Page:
See the Orionids meteor shower this weekend

Cosmos Magazine


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By Cosmos

Each October, stargazers look to the heavens to glimpse the Orionid meteor shower – an event brought about by debris from Halley’s Comet, and this event is set to have its 2022 peak this weekend.

While the event is active throughout the southern hemisphere’s springtime, it will begin to peak between Friday 21 and Sunday 23 October.

The best viewing – assuming clear skies – is expected in the early morning on Sunday, and is possible with the naked eye. Up to 20 of these ‘shooting stars’ should be viewable each hour, depending on viewing location.

Of course, darker skies away from light pollution in urban centres will provide the best location for viewing as well.

What are the Orionids?

This annual phenomenon is caused by the Earth’s passage through a region of space littered with ice and dust from Halley.

These meteors get their name as they appear to exist in the constellation Orion – the hunter. Their ‘twin’ meteor shower is known as the Eta Aquariids and occurs in Autumn. They too derive their name from the constellation (Aquarius) from which they appear to occur.

Those appearances are, of course, deceiving. On its last close pass near earth in 1986, Halley’s Comet came within 64 million kilometres of Earth – very close in astronomical terms. By contrast, Betelgeuse and Rigel, the bright supergiant stars of Orion, are around 500 and 863 light years from our planet.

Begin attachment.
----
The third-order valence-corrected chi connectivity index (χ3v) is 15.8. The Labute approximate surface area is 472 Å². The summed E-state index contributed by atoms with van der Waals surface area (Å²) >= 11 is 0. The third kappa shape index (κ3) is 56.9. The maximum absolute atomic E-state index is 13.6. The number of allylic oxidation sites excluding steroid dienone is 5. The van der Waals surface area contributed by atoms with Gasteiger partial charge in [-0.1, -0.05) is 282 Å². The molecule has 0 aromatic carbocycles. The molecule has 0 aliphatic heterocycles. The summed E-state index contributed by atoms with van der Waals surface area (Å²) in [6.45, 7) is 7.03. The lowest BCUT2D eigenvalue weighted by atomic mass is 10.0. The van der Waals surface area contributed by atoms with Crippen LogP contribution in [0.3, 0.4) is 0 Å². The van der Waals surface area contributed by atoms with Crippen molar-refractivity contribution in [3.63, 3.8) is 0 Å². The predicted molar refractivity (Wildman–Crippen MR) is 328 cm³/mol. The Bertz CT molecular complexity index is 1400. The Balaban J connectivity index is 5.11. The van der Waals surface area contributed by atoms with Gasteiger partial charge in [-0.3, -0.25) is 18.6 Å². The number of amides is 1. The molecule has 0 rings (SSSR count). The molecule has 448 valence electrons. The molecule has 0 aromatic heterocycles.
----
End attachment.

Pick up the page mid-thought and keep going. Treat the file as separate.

Do you need special viewing equipment?

Just your eyes. The biggest limiting factor on our Orionid viewing experience will be cloud cover, moonlight and urban light interference. That’s why it’s best to find a clear viewing spot away from a city.

Jupiter should still be viewable after recently making its closest approach to Earth in the last seven decades.

When seeking out the Orion constellation, look for the ‘club’ of the cosmic hunter. Near this is a point known as the ‘radiant’ from which meteors should appear to emerge (although not all meteors visible will come from this location).

If you can’t see the ‘club’, perhaps look for the bright red points of Mars and Betelgeuse – they should create a (rough) right angled triangle with the radiant.

Happy hunting!

In the southern hemisphere, Orion appears upside down (pictured), with the Orionid radiant to the east of his ‘club’ / Source: Stellarium.

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